By Amy Rosenberg
With all the genre/venue/mood choices on offer during the Live Arts Festival/Philly Fringe's 16 days - 199 programs of all sorts and sizes - a little decision-related anxiety is understandable.
"It's a glut of ideas, installations, theater, dance pieces," says Aaron Cromie, a theater artist involved in several Fringe projects that speak to the festival's grab-bag nature.
One is A Paper Garden, a play focused on the history of French natural sciences in the era of Empress Josephine and performed in the American Philosophical Society's garden in a futuristic, digitally generated greenhouse (got that?); another is the epically intricate Cromie Brothers Benjamin Franklin Parkway treasure hunt Afoot!, on Sept. 10 between 1 and 3 p.m. (a new show every 10 minutes).
"People will complain there are too many things," Cromie says. "That's a great complaint to have."
So what's a cutting-edge Philly arts-seeker to do? Here are some strategies:
1. Stick with the tried and true Fringesters of past years. This would lead you to, perhaps, Applied Mechanics, which staged Portmanteau last year and is returning with Overseers, a "dangerous new tale of power, persuasion, and perpendicularity." Or to Dancing Dead, a macabre comedy (macabredy?) from festival wower Brian Sanders' Junk dance theater company, to be performed in the subbasement at 444 Lofts.
The Bright Light Theatre Company, another veteran, returns with All Places From Here at the Loading Dock on Frankford Avenue, a mashup of music, dance, and projections of Moroccan kids. Ranging even farther afield is perennial fave Thaddeus Phillips, whose Whale Optics washes up in Antarctica.
2. Consult the experts, who point to the world premiere of choreographer John Jasperse's Canyon at the Wilma as a can't-miss, for example. Or limit yourself to the small, professionally curated Live Arts portion of Live Arts/Fringe, with sought-after international artists like Traces' Montreal-based acrobats, and such highly touted local performers as Headlong's dancers, on Mars in Red Rover, or Pig Iron's actors, grooving to Gypsy rock in Twelfth Night.
For that matter, you could use the latter as a jumping-off point for a Shakespeare bender - Underground Shakespeare Company's Wars & Whores: The Henry IV Musical, Swim Pony's Lady M, a dark, all-female riff on Macbeth, and 11th Hour's Bomb-itty of Errors, a revisit of the company's 2007 comic rap (rap-edy?) version of A Comedy of Errors.
Or you might take in seven operas in a week (if it's Tuesday, this must be Menotti): Poor Richard's Opera presents "An Opera a Day" Sunday through Sept. 10 at Trinity Memorial Church. Or learn How to Disappear Completely and Never Be Found from Luna Theater Company. Or go for Dark Comedy (improv in pitch blackness) by Philly Improv Theater.
Speaking of dark, Live Arts offers The Devil and Mister Punch from London's Improbable Theatre, a retelling of the puppet classic so dark that no one under 16 is invited. Also on the international/mature front in Fringe are Tel Aviv performers Shufra, who describe their Smiley as "a series of sexually charged monologues in a New Age empowerment workshop."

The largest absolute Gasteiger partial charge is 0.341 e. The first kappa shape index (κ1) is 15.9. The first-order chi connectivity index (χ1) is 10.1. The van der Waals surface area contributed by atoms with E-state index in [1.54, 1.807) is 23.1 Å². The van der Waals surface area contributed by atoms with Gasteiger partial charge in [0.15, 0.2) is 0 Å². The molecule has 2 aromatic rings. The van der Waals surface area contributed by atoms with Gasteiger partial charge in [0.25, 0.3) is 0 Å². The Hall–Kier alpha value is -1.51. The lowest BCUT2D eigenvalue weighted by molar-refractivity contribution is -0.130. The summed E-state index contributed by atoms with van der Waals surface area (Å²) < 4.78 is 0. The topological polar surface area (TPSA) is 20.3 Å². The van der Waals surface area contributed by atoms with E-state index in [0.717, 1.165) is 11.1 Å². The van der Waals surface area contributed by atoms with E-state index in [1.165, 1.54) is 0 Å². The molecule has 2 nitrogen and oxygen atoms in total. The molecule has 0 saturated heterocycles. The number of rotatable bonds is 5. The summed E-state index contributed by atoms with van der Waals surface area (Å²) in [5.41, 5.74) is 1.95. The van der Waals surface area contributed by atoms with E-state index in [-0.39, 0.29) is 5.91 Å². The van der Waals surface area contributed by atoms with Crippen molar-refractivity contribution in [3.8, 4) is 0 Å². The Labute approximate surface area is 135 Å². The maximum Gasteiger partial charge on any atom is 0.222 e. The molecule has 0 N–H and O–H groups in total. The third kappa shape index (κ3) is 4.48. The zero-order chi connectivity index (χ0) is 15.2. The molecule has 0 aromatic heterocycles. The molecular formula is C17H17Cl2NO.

Live Arts' unifying theme is "At Home, Elsewhere," which festival artistic director Nick Stuccio says was inspired by "the Barack Obama phenomenon" of representing multiple cultures in one identity. Example: Two superb dancer/choreographers - Sidi Larbi Cherkaoui, a Belgian, and Shantala Shivalingappa, trained in classical Indian forms - joust with their varied techniques in a duet called Play.
Stuccio also likes More Mouvements für Lachenmann, in which the Austrian ensemble Klangforum Wien will both play the music of Helmut Lachenmann and dance the choreography of Xavier Le Roy, as well as New Paradise Laboratory's Extremely Public Displays of Privacy, whose (online-only) Act 1 is part of Live Arts, after which Fringe takes over Act 2, a free walking tour, and Act 3, sited at a secret location you can discover during Act 2.
3. Go with your gut. Of course, you risk utter dismay at some of the inevitable duds from the big, messy, totally uncurated Fringe (pay the fee, your show is in), but you also may stumble on, or sniff out, unheralded gems. Cromie endorses this adventurous approach.
"When I'm making choices, I'll just think, that sounds like a cool idea, or what a cute picture on the postcard," he says. "It might be great and it might be terrible. Or it might have one element that's a saving grace. But I'll make a choice and take a chance - the idea is to get an opportunity to take a chance on something you don't know. Sometimes it's fun to see something that's a little wackadoo. There's a rawness to it that makes it worth seeing."
This might lead you to dip into, say, PuppeTyranny's Water Bears in Space, which Cromie is signing up for. "It's about a microscopic strange little creature," he says. "There's no way to know."
My vote for best zeitgeist title: Wawapalooza 5, presented by IdRatherBeHere and described as an "annual deconstructive comedy" whose tickets come with one free drink.
4. Punt. Go to the nightly after-party, this year at the RUBA Club at 414 Green St. in Northern Liberties. The official Festival Bar + Social Club will feature cabaret and variety shows hosted by Brat Productions. You can eavesdrop on people talking about what they just saw, and start making plans.
Live Arts Festival / Philly Fringe
The 15th annual festival showcases 16 days of nonstop groundbreaking performances of dance, theater, music, and interdisciplinary works by artists from the local, U.S., and international contemporary arts scenes. Locations throughout Philadelphia. Tickets: $10-$55, and some events are free. Information: 215-413-1318, www.livearts-fringe.org.